- The researchers will conduct a feasibility study to address the knowledge gap in understanding how opioid exposure impacts early brain development. While neuroimaging studies in young children offer an opportunity to quantify these developmental processes, existing imaging methods are not ideal for this group of patients, since young children exposed to opioids are prone to in-scanner motion. The Penn team plans to develop novel neuroimaging methods optimized for young children. They will evaluate these methods in a sample of 100 children, ages three to five, recruited from the community in Philadelphia that has been hardest hit by the opioid crisis. They will test whether the new technologies improve the quality of the raw imaging data and reduce motion biases.
- Kristin Linn is an additional Penn investigator.
“It’s clear that a multi-pronged scientific approach is needed to reduce the risks of opioids, accelerate development of effective non-opioid therapies for pain and provide more flexible and effective options for treating addiction to opioids,” said NIH director Francis S. Collins, MD, PhD, who launched the initiative in early 2018. “This unprecedented investment in the NIH HEAL Initiative demonstrates the commitment to reversing this devastating crisis.”
Penn Medicine is one of the world’s leading academic medical centers, dedicated to the related missions of medical education, biomedical research, and excellence in patient care. Penn Medicine consists of the Raymond and Ruth Perelman School of Medicine at the University of Pennsylvania (founded in 1765 as the nation’s first medical school) and the University of Pennsylvania Health System, which together form a $8.9 billion enterprise.
The Perelman School of Medicine has been ranked among the top medical schools in the United States for more than 20 years, according to U.S. News & World Report's survey of research-oriented medical schools. The School is consistently among the nation's top recipients of funding from the National Institutes of Health, with $496 million awarded in the 2020 fiscal year.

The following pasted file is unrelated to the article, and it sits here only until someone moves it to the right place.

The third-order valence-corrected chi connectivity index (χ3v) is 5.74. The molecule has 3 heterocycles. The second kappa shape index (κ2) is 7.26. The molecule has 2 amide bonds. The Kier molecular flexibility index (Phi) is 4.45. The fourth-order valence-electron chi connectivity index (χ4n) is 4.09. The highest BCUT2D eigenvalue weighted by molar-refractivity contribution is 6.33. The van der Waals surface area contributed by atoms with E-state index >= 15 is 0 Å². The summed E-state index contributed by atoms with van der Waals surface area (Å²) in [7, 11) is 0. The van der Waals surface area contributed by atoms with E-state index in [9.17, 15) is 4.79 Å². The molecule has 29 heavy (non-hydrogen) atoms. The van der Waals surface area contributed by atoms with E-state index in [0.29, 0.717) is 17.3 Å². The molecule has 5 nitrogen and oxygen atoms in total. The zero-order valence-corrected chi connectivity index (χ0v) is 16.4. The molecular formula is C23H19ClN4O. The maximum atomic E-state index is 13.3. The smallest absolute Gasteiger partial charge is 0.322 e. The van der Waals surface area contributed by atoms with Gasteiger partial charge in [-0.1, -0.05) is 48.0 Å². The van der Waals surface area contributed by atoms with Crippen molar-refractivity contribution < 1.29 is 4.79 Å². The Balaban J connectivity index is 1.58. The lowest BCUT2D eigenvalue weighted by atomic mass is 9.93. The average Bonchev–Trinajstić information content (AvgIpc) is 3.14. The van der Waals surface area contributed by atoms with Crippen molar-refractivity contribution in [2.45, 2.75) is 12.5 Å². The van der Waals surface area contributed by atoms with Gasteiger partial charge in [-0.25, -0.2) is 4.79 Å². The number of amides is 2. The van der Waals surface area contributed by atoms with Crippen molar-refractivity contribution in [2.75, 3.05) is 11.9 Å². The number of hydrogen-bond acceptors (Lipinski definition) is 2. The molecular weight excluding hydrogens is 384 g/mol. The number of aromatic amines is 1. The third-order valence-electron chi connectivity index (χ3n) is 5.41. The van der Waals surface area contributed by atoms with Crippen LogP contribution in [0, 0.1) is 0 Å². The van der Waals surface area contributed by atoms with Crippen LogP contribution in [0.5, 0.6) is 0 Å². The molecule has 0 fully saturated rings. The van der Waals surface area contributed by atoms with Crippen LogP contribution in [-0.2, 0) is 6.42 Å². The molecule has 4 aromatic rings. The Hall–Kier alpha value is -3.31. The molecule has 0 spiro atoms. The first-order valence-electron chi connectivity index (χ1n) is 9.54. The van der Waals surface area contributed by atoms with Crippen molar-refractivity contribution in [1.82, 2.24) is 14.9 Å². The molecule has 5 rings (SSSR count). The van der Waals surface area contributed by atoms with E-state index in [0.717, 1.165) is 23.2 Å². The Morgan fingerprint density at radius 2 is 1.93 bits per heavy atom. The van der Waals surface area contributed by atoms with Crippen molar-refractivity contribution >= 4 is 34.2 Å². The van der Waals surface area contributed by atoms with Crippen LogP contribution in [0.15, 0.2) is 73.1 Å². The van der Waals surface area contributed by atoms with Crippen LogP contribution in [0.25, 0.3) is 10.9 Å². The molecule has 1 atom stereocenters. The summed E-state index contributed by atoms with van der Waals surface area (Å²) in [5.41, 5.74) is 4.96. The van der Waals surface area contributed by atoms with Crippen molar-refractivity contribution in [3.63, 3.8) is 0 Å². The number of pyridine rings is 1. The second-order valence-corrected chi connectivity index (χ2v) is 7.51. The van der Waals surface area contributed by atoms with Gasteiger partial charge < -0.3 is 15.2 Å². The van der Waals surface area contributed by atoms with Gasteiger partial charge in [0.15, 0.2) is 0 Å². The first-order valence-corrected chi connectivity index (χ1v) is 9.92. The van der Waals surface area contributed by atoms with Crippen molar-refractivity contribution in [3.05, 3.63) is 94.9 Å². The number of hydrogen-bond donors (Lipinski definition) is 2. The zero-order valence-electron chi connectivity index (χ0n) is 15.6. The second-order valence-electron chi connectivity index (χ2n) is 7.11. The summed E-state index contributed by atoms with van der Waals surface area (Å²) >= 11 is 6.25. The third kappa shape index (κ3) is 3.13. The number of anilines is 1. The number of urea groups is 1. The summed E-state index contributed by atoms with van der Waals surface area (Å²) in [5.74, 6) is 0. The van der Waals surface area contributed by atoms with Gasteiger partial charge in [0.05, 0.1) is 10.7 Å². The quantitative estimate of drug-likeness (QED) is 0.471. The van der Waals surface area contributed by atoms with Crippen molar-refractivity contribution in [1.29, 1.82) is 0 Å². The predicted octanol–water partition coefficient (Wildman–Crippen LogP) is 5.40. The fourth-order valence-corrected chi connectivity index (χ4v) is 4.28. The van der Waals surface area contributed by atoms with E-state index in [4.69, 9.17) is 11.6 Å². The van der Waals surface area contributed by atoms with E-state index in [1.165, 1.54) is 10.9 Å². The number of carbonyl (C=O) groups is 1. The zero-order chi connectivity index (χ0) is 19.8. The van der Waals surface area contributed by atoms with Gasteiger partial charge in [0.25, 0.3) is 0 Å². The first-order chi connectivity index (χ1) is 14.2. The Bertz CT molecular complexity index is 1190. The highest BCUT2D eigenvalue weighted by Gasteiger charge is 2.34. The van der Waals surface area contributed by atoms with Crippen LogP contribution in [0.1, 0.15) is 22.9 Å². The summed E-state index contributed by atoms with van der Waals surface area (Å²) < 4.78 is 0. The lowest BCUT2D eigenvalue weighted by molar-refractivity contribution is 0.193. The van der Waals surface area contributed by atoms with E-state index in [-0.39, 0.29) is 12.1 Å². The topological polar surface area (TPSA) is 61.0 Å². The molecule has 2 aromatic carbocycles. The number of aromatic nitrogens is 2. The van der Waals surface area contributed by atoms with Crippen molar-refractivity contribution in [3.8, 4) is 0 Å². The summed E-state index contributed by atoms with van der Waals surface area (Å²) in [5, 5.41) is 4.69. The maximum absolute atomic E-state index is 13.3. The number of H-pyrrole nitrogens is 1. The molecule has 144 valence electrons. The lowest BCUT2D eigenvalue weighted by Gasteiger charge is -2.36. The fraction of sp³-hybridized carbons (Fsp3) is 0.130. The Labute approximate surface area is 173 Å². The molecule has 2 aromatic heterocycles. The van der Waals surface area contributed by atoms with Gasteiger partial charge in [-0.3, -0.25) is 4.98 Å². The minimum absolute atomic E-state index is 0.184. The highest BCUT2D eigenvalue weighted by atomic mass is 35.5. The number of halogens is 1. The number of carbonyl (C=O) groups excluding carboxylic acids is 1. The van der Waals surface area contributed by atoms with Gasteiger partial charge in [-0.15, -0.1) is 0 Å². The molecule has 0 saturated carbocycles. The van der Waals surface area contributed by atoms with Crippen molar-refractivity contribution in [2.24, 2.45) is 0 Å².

The University of Pennsylvania Health System’s patient care facilities include: the Hospital of the University of Pennsylvania and Penn Presbyterian Medical Center—which are recognized as one of the nation’s top “Honor Roll” hospitals by U.S. News & World Report—Chester County Hospital; Lancaster General Health; Penn Medicine Princeton Health; and Pennsylvania Hospital, the nation’s first hospital, founded in 1751. Additional facilities and enterprises include Good Shepherd Penn Partners, Penn Medicine at Home, Lancaster Behavioral Health Hospital, and Princeton House Behavioral Health, among others.
Penn Medicine is powered by a talented and dedicated workforce of more than 44,000 people. The organization also has alliances with top community health systems across both Southeastern Pennsylvania and Southern New Jersey, creating more options for patients no matter where they live.
Penn Medicine is committed to improving lives and health through a variety of community-based programs and activities. In fiscal year 2020, Penn Medicine provided more than $563 million to benefit our community.